According to California Horse Racing Board records, the largest CRW team betting on racing in that state appears to be a group identified as Elite Turf Club 17, which handled $20.4 million (2018) and $22.5 million (2019) at Del Mar, but which grew its handle to $60.4 million at the seaside oval in 2021.  

The CRW team identified as Elite Turf Club 2, which appears to be the second-largest of the teams by handle, went from $33.0 million (2018) and $34.6 million (2019) to $45.6 million in 2021.

At Santa Anita, Elite Turf Club 17 bet $48.3 million (2018) and $52.6 million (2019),  and grew its handle to $72.4 million there in 2021. During that same period, Elite Turf Club 2 went from handling $63.7 million (2018) and $63.3 million (2019), respectively, to $52.9 million in 2021.

Converted to handle per race day, both teams played significantly more at Del Mar in 2021, notable given that the track hosted the Breeders’ Cup that year. On a per card basis in 2021, Elite Turf Club 17 handled $1.3 million per Del Mar race day with Elite Turf Club 2 just over $1 million per race day. At Santa Anita, Elite Turf Club 17 wagered about $770,000 per card while Elite Turf Club 2 was at approximately $562,000 per card.

Records obtained from Florida showed the concentration of the two largest teams on the state’s biggest day of racing.

The 2022 Pegasus World Cup card at Gulfstream Park handled $43.8 million, according to the Equibase charts from that day. Of that, Florida state records show Elite 17 handled $6.4 million while Elite 2 bet $1.7 million. Combined, those two CRWs represented roughly 19% of all handle on that track’s biggest day.

To view the full betting settlement sheet from 2022 Pegasus World Cup Day, obtained via a public information request from Florida’s Department of Business and Professional Regulation, please click HERE. (Note: "Net Sales = Handle; "Liability" = Winning bets paid)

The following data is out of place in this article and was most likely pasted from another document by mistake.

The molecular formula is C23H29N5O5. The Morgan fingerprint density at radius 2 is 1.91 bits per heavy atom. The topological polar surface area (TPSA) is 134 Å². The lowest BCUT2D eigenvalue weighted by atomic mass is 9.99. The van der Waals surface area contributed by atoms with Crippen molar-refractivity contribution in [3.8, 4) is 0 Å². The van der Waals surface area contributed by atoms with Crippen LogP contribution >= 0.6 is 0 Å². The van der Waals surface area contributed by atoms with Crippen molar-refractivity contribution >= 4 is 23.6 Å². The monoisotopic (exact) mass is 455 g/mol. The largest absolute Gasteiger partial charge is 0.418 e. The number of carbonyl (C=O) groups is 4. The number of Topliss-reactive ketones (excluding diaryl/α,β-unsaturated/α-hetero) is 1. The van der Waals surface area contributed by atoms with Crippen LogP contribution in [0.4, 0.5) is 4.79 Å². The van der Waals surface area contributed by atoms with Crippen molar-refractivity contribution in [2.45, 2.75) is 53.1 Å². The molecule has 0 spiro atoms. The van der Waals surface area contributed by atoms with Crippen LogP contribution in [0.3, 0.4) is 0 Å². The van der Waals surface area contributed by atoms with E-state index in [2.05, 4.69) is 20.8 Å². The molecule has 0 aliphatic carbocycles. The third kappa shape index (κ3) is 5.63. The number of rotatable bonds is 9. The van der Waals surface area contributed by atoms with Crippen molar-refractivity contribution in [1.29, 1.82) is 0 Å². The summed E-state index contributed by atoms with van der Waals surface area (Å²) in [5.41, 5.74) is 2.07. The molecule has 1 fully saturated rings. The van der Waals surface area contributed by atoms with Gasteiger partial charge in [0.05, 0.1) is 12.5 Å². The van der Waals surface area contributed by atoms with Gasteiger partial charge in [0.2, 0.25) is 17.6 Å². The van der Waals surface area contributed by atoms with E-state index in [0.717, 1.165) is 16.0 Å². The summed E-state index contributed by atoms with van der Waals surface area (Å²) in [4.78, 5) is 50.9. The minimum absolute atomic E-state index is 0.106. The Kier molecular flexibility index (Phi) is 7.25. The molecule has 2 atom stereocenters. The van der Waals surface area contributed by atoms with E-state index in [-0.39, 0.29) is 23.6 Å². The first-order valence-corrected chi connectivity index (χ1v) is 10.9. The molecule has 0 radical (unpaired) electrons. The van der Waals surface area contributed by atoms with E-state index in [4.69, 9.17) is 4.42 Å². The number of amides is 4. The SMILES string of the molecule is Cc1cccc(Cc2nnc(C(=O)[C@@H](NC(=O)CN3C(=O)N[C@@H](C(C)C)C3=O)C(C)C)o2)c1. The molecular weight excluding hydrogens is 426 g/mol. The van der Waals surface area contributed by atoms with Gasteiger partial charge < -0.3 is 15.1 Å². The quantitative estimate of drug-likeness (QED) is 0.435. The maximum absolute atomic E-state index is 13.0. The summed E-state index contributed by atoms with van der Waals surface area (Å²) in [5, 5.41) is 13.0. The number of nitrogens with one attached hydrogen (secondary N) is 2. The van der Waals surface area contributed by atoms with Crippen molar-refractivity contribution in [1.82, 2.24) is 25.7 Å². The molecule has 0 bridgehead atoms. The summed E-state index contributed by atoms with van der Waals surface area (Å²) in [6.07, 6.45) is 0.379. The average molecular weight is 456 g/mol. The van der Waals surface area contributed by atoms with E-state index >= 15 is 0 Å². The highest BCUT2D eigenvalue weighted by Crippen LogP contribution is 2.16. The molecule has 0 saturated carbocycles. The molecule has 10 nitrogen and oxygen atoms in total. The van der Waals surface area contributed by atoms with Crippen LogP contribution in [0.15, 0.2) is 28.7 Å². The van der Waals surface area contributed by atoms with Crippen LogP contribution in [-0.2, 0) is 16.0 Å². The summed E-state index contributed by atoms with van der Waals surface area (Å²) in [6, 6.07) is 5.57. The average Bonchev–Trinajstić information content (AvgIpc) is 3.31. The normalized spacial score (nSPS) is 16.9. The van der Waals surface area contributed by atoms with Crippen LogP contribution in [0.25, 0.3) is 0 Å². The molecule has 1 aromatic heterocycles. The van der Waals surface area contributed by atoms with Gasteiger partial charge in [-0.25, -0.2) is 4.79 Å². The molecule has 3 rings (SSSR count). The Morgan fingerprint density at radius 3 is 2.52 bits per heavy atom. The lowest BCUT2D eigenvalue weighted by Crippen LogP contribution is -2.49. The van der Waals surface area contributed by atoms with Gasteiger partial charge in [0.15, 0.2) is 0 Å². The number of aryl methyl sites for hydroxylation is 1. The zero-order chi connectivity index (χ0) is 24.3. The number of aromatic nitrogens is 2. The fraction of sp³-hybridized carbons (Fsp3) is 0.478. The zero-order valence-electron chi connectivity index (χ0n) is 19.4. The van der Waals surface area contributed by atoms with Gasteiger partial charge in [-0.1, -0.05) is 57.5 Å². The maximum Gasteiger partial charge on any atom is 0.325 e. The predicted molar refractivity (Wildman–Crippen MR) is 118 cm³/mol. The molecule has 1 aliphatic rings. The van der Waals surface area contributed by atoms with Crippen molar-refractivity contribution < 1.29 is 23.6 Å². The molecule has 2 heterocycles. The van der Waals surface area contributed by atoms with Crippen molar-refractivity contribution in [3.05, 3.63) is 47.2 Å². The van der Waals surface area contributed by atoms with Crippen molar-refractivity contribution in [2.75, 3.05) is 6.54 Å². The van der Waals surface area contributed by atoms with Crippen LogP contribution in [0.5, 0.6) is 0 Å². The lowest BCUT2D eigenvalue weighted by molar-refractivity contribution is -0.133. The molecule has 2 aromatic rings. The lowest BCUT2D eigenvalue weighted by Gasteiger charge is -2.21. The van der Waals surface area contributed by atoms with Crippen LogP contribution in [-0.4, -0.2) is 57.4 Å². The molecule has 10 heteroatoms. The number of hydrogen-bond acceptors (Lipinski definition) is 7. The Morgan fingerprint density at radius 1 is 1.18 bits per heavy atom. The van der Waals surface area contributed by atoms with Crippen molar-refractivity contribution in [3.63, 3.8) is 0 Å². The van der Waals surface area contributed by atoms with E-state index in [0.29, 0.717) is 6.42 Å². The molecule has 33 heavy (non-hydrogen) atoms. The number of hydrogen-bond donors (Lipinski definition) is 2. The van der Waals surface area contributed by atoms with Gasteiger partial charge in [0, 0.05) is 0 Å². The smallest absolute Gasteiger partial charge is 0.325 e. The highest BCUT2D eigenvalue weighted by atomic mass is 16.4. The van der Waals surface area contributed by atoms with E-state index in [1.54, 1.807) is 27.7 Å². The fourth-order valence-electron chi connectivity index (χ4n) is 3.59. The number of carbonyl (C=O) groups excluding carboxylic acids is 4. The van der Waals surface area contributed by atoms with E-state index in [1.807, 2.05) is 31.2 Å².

“Undoubtedly, the one area of really strong, sustained growth in U.S. racing wagering has been the CRW teams, and this data goes even farther to show that one or two teams alone are particularly significant,” said Cummings.

“While the CRWs have been growing as a larger percentage of handle, we’ve concurrently seen a decline in mass market betting, which defies all of the other metrics in the greater wagering space.

“U.S. racing needs all of its customers – both the mass market player and CRWs. While the effects of CRWs on ordinary horseplayers are seen and felt almost every race, every day, and many players yearn for a day when they did not exist, it is both difficult to envision a future with fewer CRW players and also unrealistic to move in that direction.

“We believe the focus should be on finding a balance to meet the needs of all players. The sport needs to get its betting business under control and recognize the realities that exist today and make adjustments. It's remarkable that tracks and televised coverage of the sport heavily markets bet types to ordinary players that they should know are exactly where CRWs feast.

“The NYRA experiment is an attractive one in that it gives the public an area to focus without CRWs if they so choose.

“The goal should be to both retain existing customers and create new ones, and the status quo elsewhere seems to render that mission impossible. More tracks adopting the NYRA approach, or other versions similar to it, would create a healthier environment for mainstream players and hopefully grow racing’s overall wagering business.”  ​​​​​​